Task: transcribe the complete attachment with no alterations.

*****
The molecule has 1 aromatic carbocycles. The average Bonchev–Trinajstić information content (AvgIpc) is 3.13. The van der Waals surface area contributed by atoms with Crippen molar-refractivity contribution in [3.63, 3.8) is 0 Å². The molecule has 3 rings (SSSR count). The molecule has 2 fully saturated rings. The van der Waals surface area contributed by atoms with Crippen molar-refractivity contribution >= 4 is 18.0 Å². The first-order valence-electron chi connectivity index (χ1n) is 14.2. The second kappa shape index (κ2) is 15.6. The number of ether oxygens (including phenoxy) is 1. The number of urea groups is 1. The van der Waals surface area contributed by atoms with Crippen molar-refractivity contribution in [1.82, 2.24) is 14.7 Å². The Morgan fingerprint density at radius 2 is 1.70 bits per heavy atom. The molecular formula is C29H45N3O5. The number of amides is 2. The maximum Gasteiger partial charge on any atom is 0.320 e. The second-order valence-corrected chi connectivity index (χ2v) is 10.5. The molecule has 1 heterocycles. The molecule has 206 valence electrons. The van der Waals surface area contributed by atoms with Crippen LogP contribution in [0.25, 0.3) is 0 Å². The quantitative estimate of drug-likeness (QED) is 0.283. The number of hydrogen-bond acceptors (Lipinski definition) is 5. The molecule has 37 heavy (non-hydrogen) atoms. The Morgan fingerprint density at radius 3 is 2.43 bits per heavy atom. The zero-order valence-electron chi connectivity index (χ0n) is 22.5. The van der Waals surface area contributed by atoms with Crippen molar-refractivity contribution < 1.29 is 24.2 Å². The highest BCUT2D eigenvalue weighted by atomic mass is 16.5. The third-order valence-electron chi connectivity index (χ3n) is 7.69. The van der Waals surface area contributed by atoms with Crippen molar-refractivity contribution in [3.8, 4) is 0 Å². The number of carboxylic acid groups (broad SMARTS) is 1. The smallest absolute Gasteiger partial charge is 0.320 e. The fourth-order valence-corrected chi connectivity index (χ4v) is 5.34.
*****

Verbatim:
The molecule has 1 aromatic carbocycles. The average Bonchev–Trinajstić information content (AvgIpc) is 3.13. The van der Waals surface area contributed by atoms with Crippen molar-refractivity contribution in [3.63, 3.8) is 0 Å². The molecule has 3 rings (SSSR count). The molecule has 2 fully saturated rings. The van der Waals surface area contributed by atoms with Crippen molar-refractivity contribution >= 4 is 18.0 Å². The first-order valence-electron chi connectivity index (χ1n) is 14.2. The second kappa shape index (κ2) is 15.6. The number of ether oxygens (including phenoxy) is 1. The number of urea groups is 1. The van der Waals surface area contributed by atoms with Crippen molar-refractivity contribution in [1.82, 2.24) is 14.7 Å². The Morgan fingerprint density at radius 2 is 1.70 bits per heavy atom. The molecular formula is C29H45N3O5. The number of amides is 2. The maximum Gasteiger partial charge on any atom is 0.320 e. The second-order valence-corrected chi connectivity index (χ2v) is 10.5. The molecule has 1 heterocycles. The molecule has 206 valence electrons. The van der Waals surface area contributed by atoms with Crippen LogP contribution in [0.25, 0.3) is 0 Å². The quantitative estimate of drug-likeness (QED) is 0.283. The number of hydrogen-bond acceptors (Lipinski definition) is 5. The molecule has 37 heavy (non-hydrogen) atoms. The Morgan fingerprint density at radius 3 is 2.43 bits per heavy atom. The zero-order valence-electron chi connectivity index (χ0n) is 22.5. The van der Waals surface area contributed by atoms with Crippen molar-refractivity contribution < 1.29 is 24.2 Å². The highest BCUT2D eigenvalue weighted by atomic mass is 16.5. The third-order valence-electron chi connectivity index (χ3n) is 7.69. The van der Waals surface area contributed by atoms with Crippen molar-refractivity contribution in [3.8, 4) is 0 Å². The number of carboxylic acid groups (broad SMARTS) is 1. The smallest absolute Gasteiger partial charge is 0.320 e. The fourth-order valence-corrected chi connectivity index (χ4v) is 5.34.